Millions of years ago, the world was a lot different. This steamy, volcano-laden landscape is where the long-necked Diplacusis roamed. Thanks to its really long neck and tail, Diplacusis was so big that it was afraid of no predator.
Actually, Diplodocus is the long-necked dinosaur from the Jurassic Period. Diplacusis is a hearing condition that causes you to hear two sounds at the same time.
Diplacusis is a condition which can be frustrating and confusing causing difficulty with communication.
Perhaps your hearing has been a bit strange lately
Usually, we regard hearing loss as our hearing becoming muted or quiet over time. According to this idea, over time, we simply hear less and less. But sometimes, hearing loss can manifest in some peculiar ways. Diplacusis is one of the stranger, and also more frustrating, of these hearing problems.
Diplacusis, what is it?
So, what is diplacusis? Diplacusis is a medical term that means, pretty simply, “double hearing”. Typically, your brain will combine the sound from your right and left ear into one sound. That’s what you hear. Your eyes are doing the same thing. If you put a hand on your right eye and then a hand on your left eye, you see slightly different images, right? Your ears are the same, it’s just that typically, you don’t notice it.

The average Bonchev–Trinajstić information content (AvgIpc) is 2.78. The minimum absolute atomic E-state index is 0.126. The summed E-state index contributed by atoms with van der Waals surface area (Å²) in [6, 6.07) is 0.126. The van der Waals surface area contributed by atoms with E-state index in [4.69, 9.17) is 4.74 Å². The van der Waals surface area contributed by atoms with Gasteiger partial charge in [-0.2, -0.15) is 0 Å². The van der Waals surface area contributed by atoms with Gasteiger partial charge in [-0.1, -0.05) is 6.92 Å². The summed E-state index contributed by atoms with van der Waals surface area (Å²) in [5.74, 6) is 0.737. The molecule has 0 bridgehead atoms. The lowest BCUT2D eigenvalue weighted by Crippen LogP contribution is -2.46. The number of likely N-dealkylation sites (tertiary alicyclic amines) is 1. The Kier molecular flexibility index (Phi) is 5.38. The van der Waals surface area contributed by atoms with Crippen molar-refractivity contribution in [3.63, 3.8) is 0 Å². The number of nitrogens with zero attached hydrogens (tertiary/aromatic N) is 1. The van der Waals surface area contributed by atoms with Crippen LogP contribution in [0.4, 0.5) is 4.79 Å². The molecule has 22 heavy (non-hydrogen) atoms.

When your brain can’t efficiently merge the two sounds from your ears because they are too different, you have this condition of diplacusis. Monaural diplacusis is caused by hearing loss in only one ear while binaural diplacusis is due to hearing loss in both.
Diplacusis comes in two kinds
Different people are affected in different ways by diplacuses. Normally, though, individuals will experience one of the following two forms of diplacusis:
- Diplacusis echoica: With this, what you hear will seem off because your brain receives the sound from each ear out of sync with the other instead of hearing two different pitches. This may cause echoes (or, rather, artifacts that sound like echoes). And understanding speech can become challenging because of this.
- Diplacusis dysharmonica: When the pitch of the right and left ear are off it’s an indication of this form of diplacusis. So the sound will be distorted when someone talks to you. Perhaps your right ear thinks the sound is low-pitched and your left ear hears the sound as high-pitched. This can cause those sounds to be hard to make out.
Symptoms of diplacusis
Here are some symptoms of diplacusis:
- Hearing that seems off (in timing).
- Off pitch hearing
- Hearing echoes where they don’t actually exist.
Having said that, it’s useful to think of diplacusis as akin to double vision: Yes, it can develop some symptoms on its own, but it’s usually itself a symptom of something else. (It’s the effect, essentially, not the cause.) In these circumstances, diplacusis is nearly always a symptom of hearing loss (either in one ear or in both ears). So your best strategy would be to Schedule an appointment with us for a hearing test.